Central to our design is the lush atrium, designed with a combination of yew hedges shaped like waves, large Scotch pines and lots of high grasses which give privacy to the treatment rooms as well as tie the site with the surrounding landscape. We used pines, oaks, yews, beech trees, grasses and hydrangeas. We wanted to use as little planting materials as possible so that we didn’t detract from the view; the planting was just to provide a frame and a microclimate. We created a Zen-like atmosphere where guests can enjoy the serene outdoor environment. As we also helped in choosing the materials for the spa, there’s a real integration between the outdoors and interior.

The client chose a strong architect, and he chose us because of our understanding of places. They believed we could work well together and create a unique atmosphere reflecting the beautiful environment of the German Alps. It was a challenging project because we planned and built in 18 months, but we’re very proud of the building and environment which we helped to create. It is an interesting integration of landscape and architecture. The spa is 99 percent booked all year-round, and guests from all over the world are enjoying our architecture.

What is the Genesis resort and when will it open?
This is a new urban resort in Beijing. The first phase opened last year, the hotel opened in September 2017 and the museum will open in 2018. This new complex is set to create a new way of living: all about interacting with art, nature and architecture, which is a new concept in China. We wanted to stay true to our client’s idea of developing a holistic project which would touch and transform society through art, design and, most importantly, nature – all beliefs we share in our daily practice as landscape architects.

Three different types of architecture have been used for the office towers, the Bulgari Hotel and the Genesis Art Foundation, designed by Tadao Ando. In the same fashion, the outdoor spaces were carefully designed to enhance the experiences of each one of the programmes, including the public realm with the riverside promenade and amphitheater.

KPF designed the office towers, Antonio Citterio Patricia Viel designed the Bulgari Hotel, and we had the task of bringing this all together by embracing and interacting with the three diverse buildings and creating privacy where the client or program required it.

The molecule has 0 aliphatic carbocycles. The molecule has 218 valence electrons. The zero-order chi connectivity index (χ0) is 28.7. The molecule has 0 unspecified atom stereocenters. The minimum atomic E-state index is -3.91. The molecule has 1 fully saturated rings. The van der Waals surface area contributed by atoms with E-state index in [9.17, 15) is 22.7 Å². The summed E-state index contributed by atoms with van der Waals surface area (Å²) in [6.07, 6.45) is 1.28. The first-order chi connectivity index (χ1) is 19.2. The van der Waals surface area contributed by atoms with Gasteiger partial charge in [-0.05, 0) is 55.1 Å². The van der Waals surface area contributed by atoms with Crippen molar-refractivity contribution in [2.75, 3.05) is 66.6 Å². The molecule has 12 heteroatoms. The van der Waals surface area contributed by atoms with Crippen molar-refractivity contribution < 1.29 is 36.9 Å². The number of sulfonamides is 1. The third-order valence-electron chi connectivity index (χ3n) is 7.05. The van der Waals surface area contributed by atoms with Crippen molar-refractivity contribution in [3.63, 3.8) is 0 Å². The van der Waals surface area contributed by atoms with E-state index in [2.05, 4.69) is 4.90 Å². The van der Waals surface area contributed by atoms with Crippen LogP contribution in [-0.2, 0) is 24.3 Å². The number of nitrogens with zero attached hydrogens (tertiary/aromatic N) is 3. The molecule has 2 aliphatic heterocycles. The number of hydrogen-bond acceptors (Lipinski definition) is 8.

The landscape architecture was inspired by traditional Chinese gardens and the contemporary Italian architecture of the hotel. There were many challenges and restrictions, so we couldn’t create a very dense forest because there wasn’t enough space, but we obtained permission to transplant mature pine trees from the forest and to build up a rafter of trees with winding and sculptural shapes in order to give the sensation of usable, outdoor rooms to read, speak, drink tea and socialise in. These native pine trees have become living sculptures that tie the entire complex together.

I wanted to stay true to the idea of developing a holistic project which could incorporate art, design and nature, and of bringing these different types of architecture together in one park. I’m really proud of how people are using it – it’s buzzing from morning until night. People meet at the library, go to the park and attend speeches about art and culture. It’s a cultural project which really works and will improve the quality of life.

ABOUT ENZO ENEA

• After training as an industrial designer, Enzo Enea studied landscape architecture in London and then travelled to Brazil and Hawaii where he designed his first major landscape project for a Sheraton hotel

• Enea has received numerous gold and silver awards at the Giardina show in Basel and Zurich, and in 1998 he was the winner of the newcomer award at the Chelsea Flower Show

• Enea has a team of 250 employees which incorporates all the skills needed to plan and build a garden, including carpenters, gardeners, landscape architects, stonemasons and metal-workers

• Projects underway include: The Peninsula Hotel in Istanbul; Fasano Shore Club, Miami; the Zaha Hadid-designed One Thousand Museum, Miami; Bulgari Hotel Tokyo; Park Grove in Miami; the Genesis resort in Beijing; and Oaks Prague, a five star boutique hotel designed by Richard Meier in Prague

Enea has offices in New York, Zurich, Miami and Rapperswil-Jona, Switzerland
Enea has offices in New York, Zurich, Miami and Rapperswil-Jona, Switzerland
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Interview: Enzo Enea
Landscape architect Enzo Enea on saving trees, changing the face of Miami and working with Zaha Hadid